Elevate’s GLBA 501(b) compliance services include:
Ensure your workforce and board of directors are aware of their responsibilities towards compliance.
Risk Assessment – Elevate’s methodology for the GLBA Risk Assessment is based on a phased approach with the following steps:
- Asset Inventory: Elevate will work with our clients to document the inventories and the classification of assets to ensure mission-critical assets are evaluated and classified.
- Threat Analysis: Elevate will work with our clients to determine existing and emerging threats, system vulnerabilities, and controls to reduce risks identified for the information assets in scope. Furthermore, the likelihood of occurrence, the severity of impact as well as the risk level will be evaluated.
- Controls/Safeguard Analysis: During this phase Elevate performs the evaluation of controls implemented by our financial services clients to reduce risks to an acceptable level. The sufficiency of implemented controls will be reviewed by Elevate, and it is during this phase that recommendations to mitigate identified remaining risks are developed.
- Reporting and Recommendations: Elevate provide actionable recommendations and the required elements of reporting towards GLBA compliance.
GLBA Proposed ‘Amendments to Safeguards’ Rule
In March 2019, the Federal Trade Commission (FTC) published a set of proposed amendments to the Standards for Safeguarding Customer Information under the Gramm-Leach-Bliley Act (GLBA) Safeguards Rule.
The FTC’s proposed amendments to the Safeguards Rule would add more detailed requirements on how financial institutions must protect customer information. The proposed amendments are generally consistent with the insurance data security model law issued by the National Association of Insurance Commissioners (NAIC) and the New York Department of Financial Services (NYDFS) cybersecurity regulations.
Under the amendments, applicable financial institutions would be required to:
Designate a single qualified individual to serve as the Chief Information Security Officer (CISO):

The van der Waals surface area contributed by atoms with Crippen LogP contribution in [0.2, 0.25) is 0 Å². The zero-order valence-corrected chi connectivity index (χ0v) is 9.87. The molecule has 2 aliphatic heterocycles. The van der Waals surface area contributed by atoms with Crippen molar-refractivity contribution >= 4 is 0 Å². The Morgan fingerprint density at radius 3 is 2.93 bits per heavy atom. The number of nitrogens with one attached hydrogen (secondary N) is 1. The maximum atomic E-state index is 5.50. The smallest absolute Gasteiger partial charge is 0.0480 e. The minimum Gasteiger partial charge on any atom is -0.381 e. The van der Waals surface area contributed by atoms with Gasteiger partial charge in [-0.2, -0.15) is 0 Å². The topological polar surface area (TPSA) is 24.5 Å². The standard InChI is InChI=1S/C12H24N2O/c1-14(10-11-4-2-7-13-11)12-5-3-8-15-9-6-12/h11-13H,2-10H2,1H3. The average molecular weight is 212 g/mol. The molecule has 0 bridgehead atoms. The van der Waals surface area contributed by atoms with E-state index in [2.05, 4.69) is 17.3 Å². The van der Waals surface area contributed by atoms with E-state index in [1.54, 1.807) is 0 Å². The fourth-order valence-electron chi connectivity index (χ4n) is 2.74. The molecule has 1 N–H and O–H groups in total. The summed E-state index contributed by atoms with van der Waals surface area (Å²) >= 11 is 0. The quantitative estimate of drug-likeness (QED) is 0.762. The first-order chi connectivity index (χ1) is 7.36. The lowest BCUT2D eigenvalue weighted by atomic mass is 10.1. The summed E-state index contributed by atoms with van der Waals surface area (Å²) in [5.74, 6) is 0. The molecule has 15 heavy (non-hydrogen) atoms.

The proposed amendment would no longer allow financial institutions to designate more than one employee to manage the information security program. The CISO can be an employee of an affiliate or a service provider rather than an employee of the financial institution. The financial institution would still however need to:
- retain responsibility for compliance with the Rule;
- designate a senior member of its personnel to be responsible for direction and oversight of the CISO, and
- require the service provider or affiliate to maintain an information security program that protects the financial institution in accordance with the Rule.
Conduct information security risk assessments:
The risk assessments must be written in accordance with criteria for evaluating the individual risks the institution faces based on their particular information systems and the customer information they possess. Additionally, the risk assessment must describe how the financial institution will mitigate or accept any identified risks and how the financial institution’s information security program will address those risks.
Design and implement various elements within the information security program, including:
- Access controls to authenticate authorized users of information systems
- Inventories of data, personnel, devices, systems, and facilities
- Access controls to restrict access to physical locations containing customer information
- Encryption of all customer information in transit and at rest
- Secure development practices for applications developed in-house and used for transmitting, accessing, or storing information
- Multi-factor authentication for any individual accessing customer information or internal networks that contain customer information
- Audit trails to detect and respond to security events
- Procedures for the secure disposal of customer information in any format that is no longer necessary for their business operations or other legitimate business purposes
- Change management procedures for additions, deletions, or modifications to the information systems
- Monitoring for authorized user activity and unauthorized access, use, or tampering of customer information
- Providing employee Security Awareness Training for all personnel that has the ability to handle, access, or dispose of customer information
- Reporting by the CISO, at least annually, to the institution’s Board or equivalent